Guest Profile

Paulomi Campbell

I was born In Mumbai, India to two medical doctor parents who moved to Flint, Michigan where I was raised. They migrated to America to give their children more opportunities, such as a life with greater concerns than the day-to-day struggles and discomforts that they faced growing up in India. What my parents were not prepared for is the challenges of raising children in two very different cultures. I particularly struggled, as it was not easy for me to find my path. If you can relate you know that with South-Asian culture we care so desperately about what other people think of us. Especially if you are an empath like me. Because what other people think is so deeply rooted in my culture, I tended to only share the good and keep the bad hidden away. This made it difficult to talk about the realities of being me, an Indian-American girl. As a result, I felt lonely, not good enough, lost, and confused. 

My journey may sound bleak, but I would not change it for the world. It is a funny thing how life struggles can actually lead you to the path you were meant to follow.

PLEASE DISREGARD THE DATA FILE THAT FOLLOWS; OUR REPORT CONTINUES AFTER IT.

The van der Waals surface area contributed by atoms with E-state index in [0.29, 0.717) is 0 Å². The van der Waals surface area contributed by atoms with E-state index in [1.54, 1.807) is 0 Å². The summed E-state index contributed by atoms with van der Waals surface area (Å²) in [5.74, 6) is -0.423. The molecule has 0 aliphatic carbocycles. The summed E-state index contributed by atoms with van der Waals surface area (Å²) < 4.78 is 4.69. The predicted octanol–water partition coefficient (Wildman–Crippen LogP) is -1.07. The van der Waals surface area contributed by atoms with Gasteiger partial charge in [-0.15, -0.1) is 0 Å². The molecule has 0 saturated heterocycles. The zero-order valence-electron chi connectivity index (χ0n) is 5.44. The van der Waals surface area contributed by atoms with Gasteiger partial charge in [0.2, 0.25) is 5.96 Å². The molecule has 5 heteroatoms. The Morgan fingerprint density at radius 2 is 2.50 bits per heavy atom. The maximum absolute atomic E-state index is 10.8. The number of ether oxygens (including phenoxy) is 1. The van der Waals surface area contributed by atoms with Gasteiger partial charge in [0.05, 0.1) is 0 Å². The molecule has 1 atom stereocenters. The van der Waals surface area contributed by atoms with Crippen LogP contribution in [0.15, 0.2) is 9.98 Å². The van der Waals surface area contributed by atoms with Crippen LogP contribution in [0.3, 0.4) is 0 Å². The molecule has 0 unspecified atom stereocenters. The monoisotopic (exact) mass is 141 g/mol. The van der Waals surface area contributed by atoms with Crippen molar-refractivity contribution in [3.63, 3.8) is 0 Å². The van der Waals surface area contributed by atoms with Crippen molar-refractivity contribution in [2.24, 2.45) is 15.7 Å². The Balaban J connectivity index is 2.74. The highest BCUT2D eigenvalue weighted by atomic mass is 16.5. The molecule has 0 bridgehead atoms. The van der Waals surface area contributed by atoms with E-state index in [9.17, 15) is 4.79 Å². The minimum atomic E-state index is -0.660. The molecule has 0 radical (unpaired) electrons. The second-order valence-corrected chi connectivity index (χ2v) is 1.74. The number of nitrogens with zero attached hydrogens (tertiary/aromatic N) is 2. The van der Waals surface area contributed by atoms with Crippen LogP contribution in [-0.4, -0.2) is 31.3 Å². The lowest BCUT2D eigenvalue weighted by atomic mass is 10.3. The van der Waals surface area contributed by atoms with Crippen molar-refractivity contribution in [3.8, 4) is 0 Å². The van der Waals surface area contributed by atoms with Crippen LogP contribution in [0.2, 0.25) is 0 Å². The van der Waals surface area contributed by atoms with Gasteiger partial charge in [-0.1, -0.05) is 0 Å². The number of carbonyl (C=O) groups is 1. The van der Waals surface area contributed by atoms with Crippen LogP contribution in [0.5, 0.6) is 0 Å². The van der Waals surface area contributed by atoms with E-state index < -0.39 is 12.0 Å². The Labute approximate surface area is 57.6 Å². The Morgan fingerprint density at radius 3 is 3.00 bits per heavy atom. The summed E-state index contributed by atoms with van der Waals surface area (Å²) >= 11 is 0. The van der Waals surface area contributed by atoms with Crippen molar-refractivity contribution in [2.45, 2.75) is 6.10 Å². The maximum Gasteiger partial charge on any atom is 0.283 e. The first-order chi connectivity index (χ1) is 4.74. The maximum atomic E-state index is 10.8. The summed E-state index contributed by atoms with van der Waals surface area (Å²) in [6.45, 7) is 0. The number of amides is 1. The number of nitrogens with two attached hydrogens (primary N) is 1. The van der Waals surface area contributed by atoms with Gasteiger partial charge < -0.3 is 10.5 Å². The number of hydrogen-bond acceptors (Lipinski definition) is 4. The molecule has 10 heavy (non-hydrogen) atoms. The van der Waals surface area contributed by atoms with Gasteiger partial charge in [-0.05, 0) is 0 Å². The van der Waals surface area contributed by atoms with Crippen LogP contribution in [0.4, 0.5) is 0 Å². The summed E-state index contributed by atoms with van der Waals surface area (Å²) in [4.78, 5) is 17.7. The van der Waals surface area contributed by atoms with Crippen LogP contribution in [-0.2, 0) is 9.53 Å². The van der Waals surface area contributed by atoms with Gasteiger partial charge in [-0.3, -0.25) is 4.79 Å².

My journey did not lead me to what was expected (medical school). Instead, it led me to a Ph.D. in Counseling Psychology from SUNY Buffalo with a specialization in Health Psychology. During my internship at the Atlanta VAMC and post-doctoral fellowship at Emory University, I worked with patients with chronic medical conditions such as cancer and HIV. I was technically in the medical field, but in a way that was more aligned with my strengths. 

As rewarding as it was to work with a medical team, very often I would become frustrated with the box I felt like I had to work within to support my patients. Traditional psychotherapy left me wanting more for my patients and for myself. Often, I would feel the same way I did growing up; that I did not fit in due to my belief that at the core we can all heal ourselves. As human beings our stories are complex, and they shape who we are. Diagnosing patients after sitting and listening to their complex stories for an hour just did not sit well with me. I “knew” I needed to establish something that resembled me and my unique personality.

I have finally gained the courage to establish something that is my own: Inara Therapy + Wellness. It is a practice that speaks to my own healing journey. A practice that no longer separates my personal experiences from what I offer professionally to patients that choose to work with me.